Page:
How the interplay between protein structure and internal dynamics regulates protein function is poorly understood. Often, ligand binding, post-translational modifications and mutations modify protein activity in a manner that is not possible to rationalize solely on the basis of structural data. It is likely that changes in the internal motions of proteins have a major role in regulating protein activity, but the nature of their contributions remains elusive, especially in quantitative terms. Here we show that changes in conformational entropy can determine whether protein-ligand interactions will occur, even among protein complexes with identical binding interfaces. We have used NMR spectroscopy to determine the changes in structure and internal dynamics that are elicited by the binding of DNA to several variants of the catabolite activator protein (CAP) that differentially populate the inactive and active DNA-binding domain states. We found that the CAP variants have markedly different affinities for DNA, despite the CAPĝ̂'DNA-binding interfaces being essentially identical in the various complexes. Combined with thermodynamic data, the results show that conformational entropy changes can inhibit the binding of CAP variants that are structurally poised for optimal DNA binding or can stimulate the binding activity of CAP variants that only transiently populate the DNA-binding-domain active state. Collectively, the data show how changes in fast internal dynamics (conformational entropy) and slow internal dynamics (energetically excited conformational states) can regulate binding activity in a way that cannot be predicted on the basis of the protein's ground-state structure.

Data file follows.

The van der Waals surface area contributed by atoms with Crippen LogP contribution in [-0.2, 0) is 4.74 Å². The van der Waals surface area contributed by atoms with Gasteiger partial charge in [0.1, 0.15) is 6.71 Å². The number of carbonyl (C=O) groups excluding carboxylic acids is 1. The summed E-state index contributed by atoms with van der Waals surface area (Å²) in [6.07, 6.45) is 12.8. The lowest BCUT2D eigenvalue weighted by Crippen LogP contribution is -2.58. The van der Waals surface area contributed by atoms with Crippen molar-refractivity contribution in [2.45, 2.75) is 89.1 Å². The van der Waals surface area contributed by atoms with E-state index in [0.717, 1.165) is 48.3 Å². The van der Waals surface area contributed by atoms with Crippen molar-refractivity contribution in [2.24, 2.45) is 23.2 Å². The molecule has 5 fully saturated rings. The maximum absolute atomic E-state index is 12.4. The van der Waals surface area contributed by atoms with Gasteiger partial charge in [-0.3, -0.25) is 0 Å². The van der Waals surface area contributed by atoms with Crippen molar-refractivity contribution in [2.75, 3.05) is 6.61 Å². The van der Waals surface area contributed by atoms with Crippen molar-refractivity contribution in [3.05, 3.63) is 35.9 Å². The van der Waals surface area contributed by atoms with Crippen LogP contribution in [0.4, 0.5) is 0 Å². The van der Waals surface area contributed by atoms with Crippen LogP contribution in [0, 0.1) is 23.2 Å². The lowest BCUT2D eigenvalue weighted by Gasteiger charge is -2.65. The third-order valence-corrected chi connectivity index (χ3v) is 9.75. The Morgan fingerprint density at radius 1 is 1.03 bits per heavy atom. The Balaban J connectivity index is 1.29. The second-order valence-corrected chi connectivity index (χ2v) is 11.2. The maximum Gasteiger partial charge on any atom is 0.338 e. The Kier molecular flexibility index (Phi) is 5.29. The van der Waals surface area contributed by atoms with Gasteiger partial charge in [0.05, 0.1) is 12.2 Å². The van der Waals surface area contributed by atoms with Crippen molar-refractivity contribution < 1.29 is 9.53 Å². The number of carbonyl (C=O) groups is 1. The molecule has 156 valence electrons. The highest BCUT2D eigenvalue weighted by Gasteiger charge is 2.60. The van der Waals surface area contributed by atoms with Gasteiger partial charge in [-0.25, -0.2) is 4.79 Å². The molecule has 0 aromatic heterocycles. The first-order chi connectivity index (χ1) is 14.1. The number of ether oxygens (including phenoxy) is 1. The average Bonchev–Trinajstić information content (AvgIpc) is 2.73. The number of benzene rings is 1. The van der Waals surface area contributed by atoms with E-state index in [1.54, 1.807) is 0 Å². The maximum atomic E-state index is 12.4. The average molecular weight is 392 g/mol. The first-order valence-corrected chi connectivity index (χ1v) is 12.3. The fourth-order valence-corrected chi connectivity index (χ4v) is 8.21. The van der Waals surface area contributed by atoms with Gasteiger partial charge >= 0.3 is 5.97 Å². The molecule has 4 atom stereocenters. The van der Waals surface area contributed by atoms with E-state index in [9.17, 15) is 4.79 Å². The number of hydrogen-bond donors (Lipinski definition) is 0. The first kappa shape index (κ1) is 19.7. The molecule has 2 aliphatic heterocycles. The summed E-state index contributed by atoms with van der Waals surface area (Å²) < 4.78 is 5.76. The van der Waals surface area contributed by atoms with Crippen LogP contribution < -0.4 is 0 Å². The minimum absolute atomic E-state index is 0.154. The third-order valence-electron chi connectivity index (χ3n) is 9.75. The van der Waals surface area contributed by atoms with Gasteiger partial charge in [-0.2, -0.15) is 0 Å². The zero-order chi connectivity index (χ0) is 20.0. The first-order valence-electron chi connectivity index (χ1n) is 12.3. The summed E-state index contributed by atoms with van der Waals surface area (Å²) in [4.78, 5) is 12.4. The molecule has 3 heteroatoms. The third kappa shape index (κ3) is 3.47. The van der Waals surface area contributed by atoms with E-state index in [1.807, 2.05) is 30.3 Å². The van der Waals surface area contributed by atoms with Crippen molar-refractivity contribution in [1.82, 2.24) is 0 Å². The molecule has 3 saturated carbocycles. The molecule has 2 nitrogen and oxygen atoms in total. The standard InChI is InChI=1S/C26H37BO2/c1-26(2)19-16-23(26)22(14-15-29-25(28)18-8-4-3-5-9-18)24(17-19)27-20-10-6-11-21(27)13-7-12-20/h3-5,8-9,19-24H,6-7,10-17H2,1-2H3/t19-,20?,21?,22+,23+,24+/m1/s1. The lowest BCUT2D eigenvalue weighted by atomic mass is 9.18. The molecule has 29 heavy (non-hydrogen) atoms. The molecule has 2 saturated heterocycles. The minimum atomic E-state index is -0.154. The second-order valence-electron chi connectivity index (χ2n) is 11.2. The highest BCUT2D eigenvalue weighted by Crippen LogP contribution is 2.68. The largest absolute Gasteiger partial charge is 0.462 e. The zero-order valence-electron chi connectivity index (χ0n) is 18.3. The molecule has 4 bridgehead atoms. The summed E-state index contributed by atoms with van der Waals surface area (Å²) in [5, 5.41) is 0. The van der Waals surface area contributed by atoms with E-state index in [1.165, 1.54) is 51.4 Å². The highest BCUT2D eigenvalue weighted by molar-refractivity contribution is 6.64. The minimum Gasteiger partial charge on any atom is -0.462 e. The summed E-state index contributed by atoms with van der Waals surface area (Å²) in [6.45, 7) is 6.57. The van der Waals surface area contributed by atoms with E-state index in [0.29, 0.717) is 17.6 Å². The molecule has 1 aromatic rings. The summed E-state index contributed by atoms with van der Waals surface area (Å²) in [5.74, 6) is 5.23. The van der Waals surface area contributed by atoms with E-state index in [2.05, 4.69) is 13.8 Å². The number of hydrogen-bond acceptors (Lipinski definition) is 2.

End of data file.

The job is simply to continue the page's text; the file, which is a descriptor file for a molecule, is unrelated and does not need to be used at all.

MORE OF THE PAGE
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Acknowledgements We are grateful to L. Kay for providing the methyl relaxation pulse sequences, D. Korzhnev for his help with the relaxation dispersion data analysis, and S. Kim and M.-T. Pai for their help with protein preparation and NMR experiments. This work was supported by National Science Foundation (NSF) grant MCB1121896 to C.G.K.
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